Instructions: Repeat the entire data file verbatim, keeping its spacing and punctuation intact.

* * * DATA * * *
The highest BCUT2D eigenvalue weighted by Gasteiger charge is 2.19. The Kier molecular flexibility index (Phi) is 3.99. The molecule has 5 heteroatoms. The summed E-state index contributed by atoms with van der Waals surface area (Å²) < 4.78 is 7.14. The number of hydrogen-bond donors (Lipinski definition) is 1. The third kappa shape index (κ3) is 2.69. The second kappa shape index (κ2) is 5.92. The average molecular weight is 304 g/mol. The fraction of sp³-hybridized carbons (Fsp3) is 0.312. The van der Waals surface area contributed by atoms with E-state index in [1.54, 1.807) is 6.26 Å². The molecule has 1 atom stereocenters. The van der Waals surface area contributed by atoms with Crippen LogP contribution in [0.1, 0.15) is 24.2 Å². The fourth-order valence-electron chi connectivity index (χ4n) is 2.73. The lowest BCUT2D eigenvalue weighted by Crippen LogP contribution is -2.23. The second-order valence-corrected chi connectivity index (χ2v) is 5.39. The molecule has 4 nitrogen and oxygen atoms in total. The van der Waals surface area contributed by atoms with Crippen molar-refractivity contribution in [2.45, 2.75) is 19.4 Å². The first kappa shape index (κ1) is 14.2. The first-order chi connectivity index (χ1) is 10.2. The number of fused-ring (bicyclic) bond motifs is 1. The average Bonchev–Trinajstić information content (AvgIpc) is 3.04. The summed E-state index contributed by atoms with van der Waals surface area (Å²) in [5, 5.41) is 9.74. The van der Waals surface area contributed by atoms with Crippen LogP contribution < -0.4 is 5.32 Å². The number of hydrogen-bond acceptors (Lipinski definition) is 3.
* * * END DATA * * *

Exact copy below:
The highest BCUT2D eigenvalue weighted by Gasteiger charge is 2.19. The Kier molecular flexibility index (Phi) is 3.99. The molecule has 5 heteroatoms. The summed E-state index contributed by atoms with van der Waals surface area (Å²) < 4.78 is 7.14. The number of hydrogen-bond donors (Lipinski definition) is 1. The third kappa shape index (κ3) is 2.69. The second kappa shape index (κ2) is 5.92. The average molecular weight is 304 g/mol. The fraction of sp³-hybridized carbons (Fsp3) is 0.312. The van der Waals surface area contributed by atoms with E-state index in [1.54, 1.807) is 6.26 Å². The molecule has 1 atom stereocenters. The van der Waals surface area contributed by atoms with Crippen LogP contribution in [0.1, 0.15) is 24.2 Å². The fourth-order valence-electron chi connectivity index (χ4n) is 2.73. The lowest BCUT2D eigenvalue weighted by Crippen LogP contribution is -2.23. The second-order valence-corrected chi connectivity index (χ2v) is 5.39. The molecule has 4 nitrogen and oxygen atoms in total. The van der Waals surface area contributed by atoms with Crippen molar-refractivity contribution in [2.45, 2.75) is 19.4 Å². The first kappa shape index (κ1) is 14.2. The first-order chi connectivity index (χ1) is 10.2. The number of fused-ring (bicyclic) bond motifs is 1. The average Bonchev–Trinajstić information content (AvgIpc) is 3.04. The summed E-state index contributed by atoms with van der Waals surface area (Å²) in [5, 5.41) is 9.74. The van der Waals surface area contributed by atoms with Crippen LogP contribution < -0.4 is 5.32 Å². The number of hydrogen-bond acceptors (Lipinski definition) is 3.